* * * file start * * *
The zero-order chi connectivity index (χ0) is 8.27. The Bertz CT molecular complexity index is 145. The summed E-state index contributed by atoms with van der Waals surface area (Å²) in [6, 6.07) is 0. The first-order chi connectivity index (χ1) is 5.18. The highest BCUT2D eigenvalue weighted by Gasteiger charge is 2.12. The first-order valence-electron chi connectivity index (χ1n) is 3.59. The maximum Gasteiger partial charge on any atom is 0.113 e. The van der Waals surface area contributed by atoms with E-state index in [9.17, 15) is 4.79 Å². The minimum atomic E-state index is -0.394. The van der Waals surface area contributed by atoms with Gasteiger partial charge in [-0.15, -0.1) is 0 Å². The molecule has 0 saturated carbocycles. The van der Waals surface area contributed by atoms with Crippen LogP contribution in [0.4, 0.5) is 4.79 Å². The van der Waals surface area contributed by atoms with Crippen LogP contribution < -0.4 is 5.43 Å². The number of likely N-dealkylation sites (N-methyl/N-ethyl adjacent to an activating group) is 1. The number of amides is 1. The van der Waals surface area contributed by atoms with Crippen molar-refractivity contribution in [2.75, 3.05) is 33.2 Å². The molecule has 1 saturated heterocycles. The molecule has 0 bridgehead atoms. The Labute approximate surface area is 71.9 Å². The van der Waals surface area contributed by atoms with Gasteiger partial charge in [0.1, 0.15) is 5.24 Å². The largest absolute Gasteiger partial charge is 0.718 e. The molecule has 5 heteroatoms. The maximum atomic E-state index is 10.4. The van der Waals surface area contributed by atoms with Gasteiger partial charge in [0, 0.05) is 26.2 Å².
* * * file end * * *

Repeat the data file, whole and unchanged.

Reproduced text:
The zero-order chi connectivity index (χ0) is 8.27. The Bertz CT molecular complexity index is 145. The summed E-state index contributed by atoms with van der Waals surface area (Å²) in [6, 6.07) is 0. The first-order chi connectivity index (χ1) is 5.18. The highest BCUT2D eigenvalue weighted by Gasteiger charge is 2.12. The first-order valence-electron chi connectivity index (χ1n) is 3.59. The maximum Gasteiger partial charge on any atom is 0.113 e. The van der Waals surface area contributed by atoms with E-state index in [9.17, 15) is 4.79 Å². The minimum atomic E-state index is -0.394. The van der Waals surface area contributed by atoms with Gasteiger partial charge in [-0.15, -0.1) is 0 Å². The molecule has 0 saturated carbocycles. The van der Waals surface area contributed by atoms with Crippen LogP contribution in [0.4, 0.5) is 4.79 Å². The van der Waals surface area contributed by atoms with Crippen LogP contribution < -0.4 is 5.43 Å². The number of likely N-dealkylation sites (N-methyl/N-ethyl adjacent to an activating group) is 1. The number of amides is 1. The van der Waals surface area contributed by atoms with Crippen molar-refractivity contribution in [2.75, 3.05) is 33.2 Å². The molecule has 1 saturated heterocycles. The molecule has 0 bridgehead atoms. The Labute approximate surface area is 71.9 Å². The van der Waals surface area contributed by atoms with Gasteiger partial charge in [0.1, 0.15) is 5.24 Å². The largest absolute Gasteiger partial charge is 0.718 e. The molecule has 5 heteroatoms. The maximum atomic E-state index is 10.4. The van der Waals surface area contributed by atoms with Gasteiger partial charge in [0, 0.05) is 26.2 Å².